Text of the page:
Castle Hill is one of those places we seem to visit again and again. Only a bit over and hour from Christchurch, it’s a giant child’s playground and easily accessible from the main road. These photos are from the weekend Jeremiah was hunting, and I took the kids to met our friends the Summerfields for a play day among the rocks.
“I can squeeze in there….as long as you go first, Mom.”
Naomi was delighted to climb and crawl her way thorough this little tunnel cave. Milo’s pretty self-sufficient on the rocks, but Naomi is still a hazard, unconcerned about running full tilt down a steep rock slope, uninhibited by Mommy’s visions of little bodies pitching head first down slopes, shedding teeth on the rocks.
There’s a natural slide washed into this rock, unfortunately not smooth enough to get up any speed. The kids spent a lot of time finding ice chunks in rock puddles and doing what kids do with ice–cradling it lovingly if you’re a Summerfield girl, smashing it to smithereens if you are Milo. He has become quite adept at getting a rise from the girls, and the advice my own father gave me in such situations (“don’t squawk, it’s exactly what he wants”) is just as incomprehensible for them as it was for me.
The two youngest Summerfields, Amelie and Ella.
Look there, Naomi could be Ian’s forth little girl. There were a ton of people out that day, from rock climbers to tourists to families like us. If you come visit us, we’ll take you to Castle Hill too.
Molly informed me that I have not been hunting in a long time and I should go out for a weekend… Well, not sure if she was trying to get rid of me or be nice, but I took the bait and planned an overnight trip to the mountains. A few of my hunting mates just got back from a week-long trip, so they were taking the weekend to rest at home. That meant a solo trip in the mountains was on in store, i.e. no help from someone to carry the uber heavy load back to the car. And no splitting the booty….
Big Game Hunting New Zealand is starting a TV series and put together this promo. They put the Ethos of the Hunter so eloquently that I borrowed snippets for this post, (including the title) rendered in red.
“People often ask, “Why do you do it?”
The access to my target mountain range can be shortened by 2 miles with a 4wd. As the sign says, it’s only 4wd’s beyond this point. I need to get mud tires or should have put my snow chains on, because it was a muddy mess of a drive. It was frozen on the way in, but on the way out the top layer had thawed in the sun. I only had it balancing on 3 tires once.
“It’s about experiencing the wild mountains”
The majority of the 4wd route was easy farm track. The highest peak in the foreground is where I was headed.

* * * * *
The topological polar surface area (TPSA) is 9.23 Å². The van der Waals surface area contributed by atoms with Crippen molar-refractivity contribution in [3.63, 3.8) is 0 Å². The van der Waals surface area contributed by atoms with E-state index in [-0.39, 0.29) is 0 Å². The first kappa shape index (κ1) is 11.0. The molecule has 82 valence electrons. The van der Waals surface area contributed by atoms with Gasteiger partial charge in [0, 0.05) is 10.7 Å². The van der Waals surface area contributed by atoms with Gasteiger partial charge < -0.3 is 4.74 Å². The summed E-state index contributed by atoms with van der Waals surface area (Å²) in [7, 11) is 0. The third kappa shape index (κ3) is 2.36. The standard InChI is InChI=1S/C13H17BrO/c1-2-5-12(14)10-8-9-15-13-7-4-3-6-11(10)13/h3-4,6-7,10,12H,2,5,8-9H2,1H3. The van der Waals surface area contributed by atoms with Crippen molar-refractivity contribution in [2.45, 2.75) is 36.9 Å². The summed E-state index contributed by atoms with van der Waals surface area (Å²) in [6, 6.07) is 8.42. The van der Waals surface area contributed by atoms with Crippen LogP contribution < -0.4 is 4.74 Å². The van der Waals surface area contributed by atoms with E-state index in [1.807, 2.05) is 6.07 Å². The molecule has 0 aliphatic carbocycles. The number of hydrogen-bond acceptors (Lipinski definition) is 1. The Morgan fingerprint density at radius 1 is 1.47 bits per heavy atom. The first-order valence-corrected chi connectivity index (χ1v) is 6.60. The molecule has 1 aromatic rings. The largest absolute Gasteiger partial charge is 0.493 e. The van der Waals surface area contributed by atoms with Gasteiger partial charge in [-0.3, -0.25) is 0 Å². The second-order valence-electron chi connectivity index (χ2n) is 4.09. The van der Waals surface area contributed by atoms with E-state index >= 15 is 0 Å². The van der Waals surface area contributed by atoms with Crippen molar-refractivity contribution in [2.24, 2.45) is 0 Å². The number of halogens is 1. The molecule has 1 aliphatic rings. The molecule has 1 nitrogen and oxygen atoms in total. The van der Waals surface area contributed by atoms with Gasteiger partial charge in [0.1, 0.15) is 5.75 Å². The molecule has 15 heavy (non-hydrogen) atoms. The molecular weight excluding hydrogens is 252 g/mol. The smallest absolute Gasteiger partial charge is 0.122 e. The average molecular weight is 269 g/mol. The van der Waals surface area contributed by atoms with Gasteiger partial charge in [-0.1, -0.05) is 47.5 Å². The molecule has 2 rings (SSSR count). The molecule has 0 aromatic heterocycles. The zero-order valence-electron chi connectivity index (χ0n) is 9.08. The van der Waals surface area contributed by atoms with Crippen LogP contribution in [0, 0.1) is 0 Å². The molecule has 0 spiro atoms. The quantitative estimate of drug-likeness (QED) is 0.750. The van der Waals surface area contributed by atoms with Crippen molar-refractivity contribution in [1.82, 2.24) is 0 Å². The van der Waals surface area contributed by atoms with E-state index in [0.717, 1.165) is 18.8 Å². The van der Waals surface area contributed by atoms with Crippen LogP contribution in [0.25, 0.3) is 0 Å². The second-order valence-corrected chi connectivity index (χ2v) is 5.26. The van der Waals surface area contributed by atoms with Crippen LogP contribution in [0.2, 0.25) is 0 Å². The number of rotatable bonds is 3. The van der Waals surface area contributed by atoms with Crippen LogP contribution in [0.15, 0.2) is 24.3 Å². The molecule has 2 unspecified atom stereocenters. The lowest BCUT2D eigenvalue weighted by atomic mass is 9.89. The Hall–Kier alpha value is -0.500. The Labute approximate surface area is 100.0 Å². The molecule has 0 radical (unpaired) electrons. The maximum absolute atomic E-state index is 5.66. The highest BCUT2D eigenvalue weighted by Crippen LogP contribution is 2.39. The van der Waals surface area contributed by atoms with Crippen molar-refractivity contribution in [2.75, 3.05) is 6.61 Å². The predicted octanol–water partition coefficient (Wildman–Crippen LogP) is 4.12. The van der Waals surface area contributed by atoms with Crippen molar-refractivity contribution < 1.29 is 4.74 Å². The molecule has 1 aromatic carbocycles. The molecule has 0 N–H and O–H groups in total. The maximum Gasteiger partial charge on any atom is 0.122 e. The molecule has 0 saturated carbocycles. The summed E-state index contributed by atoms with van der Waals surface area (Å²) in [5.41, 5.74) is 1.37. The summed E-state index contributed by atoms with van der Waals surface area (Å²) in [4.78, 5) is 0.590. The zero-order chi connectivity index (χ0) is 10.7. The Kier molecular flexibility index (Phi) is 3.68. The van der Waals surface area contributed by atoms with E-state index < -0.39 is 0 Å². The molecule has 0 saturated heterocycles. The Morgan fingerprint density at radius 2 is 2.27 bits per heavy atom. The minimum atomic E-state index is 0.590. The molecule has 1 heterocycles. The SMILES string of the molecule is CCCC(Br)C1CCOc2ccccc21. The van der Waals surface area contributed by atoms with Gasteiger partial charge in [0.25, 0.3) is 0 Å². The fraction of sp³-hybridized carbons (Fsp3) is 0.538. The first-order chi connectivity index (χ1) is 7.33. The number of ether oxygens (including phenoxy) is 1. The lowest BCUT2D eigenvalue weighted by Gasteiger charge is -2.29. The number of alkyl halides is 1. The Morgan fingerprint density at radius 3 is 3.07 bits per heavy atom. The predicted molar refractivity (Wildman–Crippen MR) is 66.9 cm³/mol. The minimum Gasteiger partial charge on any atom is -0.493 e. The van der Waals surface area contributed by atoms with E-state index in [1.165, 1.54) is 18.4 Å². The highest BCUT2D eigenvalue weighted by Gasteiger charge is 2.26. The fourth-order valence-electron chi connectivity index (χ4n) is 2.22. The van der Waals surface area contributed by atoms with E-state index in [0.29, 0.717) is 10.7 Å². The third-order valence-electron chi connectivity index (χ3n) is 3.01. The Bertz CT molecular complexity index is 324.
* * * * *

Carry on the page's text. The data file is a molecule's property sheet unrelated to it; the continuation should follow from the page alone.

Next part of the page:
Some access points to the mountains have old 4wd tracks that are now closed to vehicles, but a mountain bike makes short work of the distance.
The hut where I stayed is an old muster’s hut from the days that these hills were run with sheep. The land has been turned over to DOC for the public’s use, and a stream babbles along near the front door. The classic old hut smells of musty wood and dead fire great those lodging within.
Success. Climbing up the mountain, I ran into this big bull tahr. Wish I had my bow with me. I snuck in so close, I could have stuck him with an arrow.
Tahr is the only rug I’ll ever have with a mane. Later in winter males’ manes grow twice as long as this.
“It’s about the wild things that people who don’t hunt never knew existed.”
A close up, for those wondering what a tahr looks like.
A selfie with the phone as the weather becomes “a bit average,” as they say.
“It’s about surviving mother nature and being able to withstand everything she throws at you.”
As soon as I had shot the tahr, the weather packed in, the wind pick up to a gale and spit a snow squall.
Butchering an animal in the alpine with no trees takes a bit of planning and finesse to keep the meat clean. Try cutting up a huge floppy slippery mass on the side of a precipice and you’ll understand. All of the bags of meat made it onto my shoulders for the monstrously heavy pack back to the hut. I staggered back to the hut about an hour after dark. I made a curious spectacle for the six other scrogs (= scroggin eaters = gorp eaters = trampers = backpackers) sharing the hut.
“It’s about pushing through the pain down on your aching shoulders, while you’re packing out 30 kg of meat you have just harvested.”
All packed the next day. Rested and ready for the big haul out.
“It’s about going back to your roots, becoming one with your surroundings in order to survive”
The new Kuiu backpack has been great! The bag extends away from the frame to get the heavy weight as close to your back as possible. Molly thinks I should start making home videos of the Kuiu backpack in use (advertising) to see if the manufacturer will give me a gift certificate….
“It’s the wild things that make us hunters. It’s the wild things that make us who we are.”
The ride out was a bit grueling. Hard yakka!
“The answer can not be found purely in words.”
We typically motivate Milo with an M&M every time we pass a trail marker. Milo thought it was pretty funny that THIS time, it was ME desperately wanting M&M energy.
Kiwi As_________ The New Zealanders never finish that bit of the simile, which is too bad because that’s the crux of it. “Sweet As______,” “Cool As_______,” “Kiwi As________.” Never closure. It’s a particular shame because in other styles of expression, they can be quite colorful. “I’ll bet my left testie” comes to mind. Or “as obvious as dog’s balls.”
At any rate, last weekend I went tramping Kiwi style–Wet Boots. “Kiwi As wading thigh deep through crystal clear snow melt in one’s prize leather hiking boots.” Striped polyprop leggings with short shorts and gaiters would have completed the picture, but it was too warm for leggings that day. Growing up in the northeast USA I had adopted the hiking mantra: “whatever else comes, at least keep your boots dry, and you’ll be ok.” Walking straight through thigh-deep rivers in expensive leather boots seemed a travesty, but, “when in Rome, do as the Romans”….I’ve adopted the practice. Besides, at times there’s not much choice.